We continued to grapple with the conditions that were needed to support conflict among the students. We worked hard to model democratic participation, collaboration, and conflict resolution. For example, we have different teaching styles and points of view, do not always agree but listen carefully, and respect each other. We encouraged the students to reflect upon their conflicts (e.g., Are you listening to the voice of each member of your group?); suggested that they engage in dialogue, debate, and discourse; and trusted that they would work toward negotiating issues of concerns. A few members shared:
Teachers must work hard to feel comfortable with conflict in order to build a sense of community and cohesion among themselves and children. To do so, I must discuss and negotiate. I am working on it and will continue to do so.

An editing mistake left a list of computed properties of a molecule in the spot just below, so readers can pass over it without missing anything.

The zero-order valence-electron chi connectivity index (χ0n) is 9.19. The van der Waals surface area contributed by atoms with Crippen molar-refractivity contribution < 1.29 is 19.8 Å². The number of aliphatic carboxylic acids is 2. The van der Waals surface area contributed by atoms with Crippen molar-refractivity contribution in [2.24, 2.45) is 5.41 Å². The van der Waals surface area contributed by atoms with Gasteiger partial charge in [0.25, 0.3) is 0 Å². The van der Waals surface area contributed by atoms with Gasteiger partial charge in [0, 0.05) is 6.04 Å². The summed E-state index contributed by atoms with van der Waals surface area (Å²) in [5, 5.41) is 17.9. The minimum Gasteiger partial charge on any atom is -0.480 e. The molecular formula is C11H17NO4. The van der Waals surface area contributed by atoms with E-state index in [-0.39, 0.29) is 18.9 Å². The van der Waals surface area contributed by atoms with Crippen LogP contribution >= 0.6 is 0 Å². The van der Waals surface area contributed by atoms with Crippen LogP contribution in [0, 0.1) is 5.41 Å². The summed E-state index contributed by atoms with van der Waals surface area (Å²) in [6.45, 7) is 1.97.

By taking time to really talk with a person in my group about an issue that at first we did not agree upon, and listen and reflect, I began to change my belief and found that it was closer in line with hers. I began to reach a different level of understanding, and in doing so, it reaffirmed the importance of discourse and negotiation.
I have thought a lot about my work and interactions with children. Sometimes when I request that a child do something that I think is reasonable and he or she resists, I get frustrated. Now I am experiencing feelings of frustration because a group member is requesting that I do something that I do not want to do. Experiencing this resistance in me has really made me think about the power that I sometimes try to exert over children.
These experiences stimulated our thinking on how to continue to address issues of collaboration and conflict among the students the next time we teach the course. We want to highlight the "necessity" of conflict within groups; encourage the use of conflict resolution strategies; support collaboration; and provide time for processing thoughts through debate and disagreement, through discussion, and in journal writing.